Although published NHL salaries may seem exorbitant at times, players’ annual income is subject to a number of withholdings that limit their take-home pay. As we explained in Part 1 of this series, players lose some of their earnings to escrow – a reconciliation process arising out the Collective Bargaining Agreement between the league and the NHL Players’ Association. Another expense that reduces a player’s earnings is something that all workers in the United States and Canada are subject to: taxes.
Looking at the top 15 NHL salaries for the 2018-19 season and their net salaries for the year after taxes can show just how different those values can be. John Tavares headlines the list with a $15.9 million salary and a 53.3 percent tax rate, so his take-home pay after taxes is less than half of his salary, at just $7.4 million. On the low end, there’s Jamie Benn and P.K. Subban who only face federal tax rates, as they play in states without an income tax. Of the six players on this list with a $10 million salary for the season, Subban takes home the most after taxes ($6,334,310) since his effective tax rate of 36.66 is the lowest.
Teammates John Carlson, Evgeny Kuznetsov, and Alex Ovechkin have varying tax rates that are influenced by more than just their salaries, but where they reside. None of them actually live in Washington D.C., where residents are subject to steep tax rates; instead Carlson resides in Maryland (where he faces an effective state tax rate of 5.74 percent), while Kuznetsov and Ovechkin live in Virginia (with an effective state tax rate of 5.75 percent).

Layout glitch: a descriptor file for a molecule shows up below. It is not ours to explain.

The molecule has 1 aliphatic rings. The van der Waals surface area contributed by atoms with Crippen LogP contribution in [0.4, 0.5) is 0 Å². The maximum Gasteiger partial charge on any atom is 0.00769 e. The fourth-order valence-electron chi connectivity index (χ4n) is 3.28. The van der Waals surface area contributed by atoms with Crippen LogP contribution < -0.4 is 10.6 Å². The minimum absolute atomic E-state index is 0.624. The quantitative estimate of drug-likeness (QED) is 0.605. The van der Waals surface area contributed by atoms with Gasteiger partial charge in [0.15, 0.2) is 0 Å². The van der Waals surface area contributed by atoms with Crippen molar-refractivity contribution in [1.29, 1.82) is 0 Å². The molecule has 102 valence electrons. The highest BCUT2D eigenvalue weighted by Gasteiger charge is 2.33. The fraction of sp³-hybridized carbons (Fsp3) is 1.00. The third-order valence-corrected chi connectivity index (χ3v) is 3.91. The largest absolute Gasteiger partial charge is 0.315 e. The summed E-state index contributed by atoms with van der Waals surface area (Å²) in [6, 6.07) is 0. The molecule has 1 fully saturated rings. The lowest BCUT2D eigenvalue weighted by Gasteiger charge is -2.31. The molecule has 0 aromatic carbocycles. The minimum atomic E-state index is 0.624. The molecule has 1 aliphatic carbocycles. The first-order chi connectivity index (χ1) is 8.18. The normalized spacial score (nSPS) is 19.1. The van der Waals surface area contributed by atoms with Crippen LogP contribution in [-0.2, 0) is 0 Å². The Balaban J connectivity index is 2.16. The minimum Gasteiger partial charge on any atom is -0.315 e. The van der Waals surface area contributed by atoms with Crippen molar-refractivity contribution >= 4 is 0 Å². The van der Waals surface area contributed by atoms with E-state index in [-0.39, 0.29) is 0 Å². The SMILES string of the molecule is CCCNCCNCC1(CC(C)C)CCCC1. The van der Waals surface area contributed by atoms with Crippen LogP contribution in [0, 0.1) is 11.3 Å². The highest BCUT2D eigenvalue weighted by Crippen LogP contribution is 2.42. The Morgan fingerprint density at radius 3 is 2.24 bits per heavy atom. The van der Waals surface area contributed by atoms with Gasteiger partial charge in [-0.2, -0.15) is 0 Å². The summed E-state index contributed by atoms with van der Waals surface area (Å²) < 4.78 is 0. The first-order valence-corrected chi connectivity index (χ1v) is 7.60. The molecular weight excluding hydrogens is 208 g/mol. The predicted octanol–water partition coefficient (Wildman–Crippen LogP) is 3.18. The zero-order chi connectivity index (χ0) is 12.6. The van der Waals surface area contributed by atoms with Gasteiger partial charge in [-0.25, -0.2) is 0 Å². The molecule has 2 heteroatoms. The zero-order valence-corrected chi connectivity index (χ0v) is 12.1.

Given that wide range of tax rates between all 31 NHL teams, income taxes can be particularly influential on players. Besides the impact on take-home salary, these taxes can also influence where players sign and how a contract is structured. Governments levy and impose these taxes on an individual’s income. Not only do Canada and the United States levy a federal income tax, but a number of states, provinces, and cities do as well.
First, let’s delve into income tax in the United States. The actual tax rate varies between jurisdictions and can depend on a number of factors, including the earnings amount and how an individual files – whether they are single, married and filing separately, or married and filing a joint return. For minor league players, these tax rates can vary based on their salaries. The NHL’s minimum salary requirements ($575,000 for 2016-17 and $650,000 for 2017-18 and 2018-19), keeps players in the highest tax echelon regardless of their marital and filing status while they’re at the NHL level. But for those in minor leagues, their incomes may fit into brackets with lower tax rates.
The U.S. tax system is based on marginal tax rates that apply to income over set thresholds, or brackets. Each dollar you earn is taxed at the rate of the bracket it falls into. Those with income that reaches into the highest tax bracket will be subject to the taxes due on the lower income brackets first, and only the income earned above the final threshold will be taxed at the highest rate. So, a single filer that earns $500,001 or more a year first owes $150,689.50 – a culmination of all of the taxes for the lower brackets–– as well as 37 percent of their salary over the $500,000 threshold.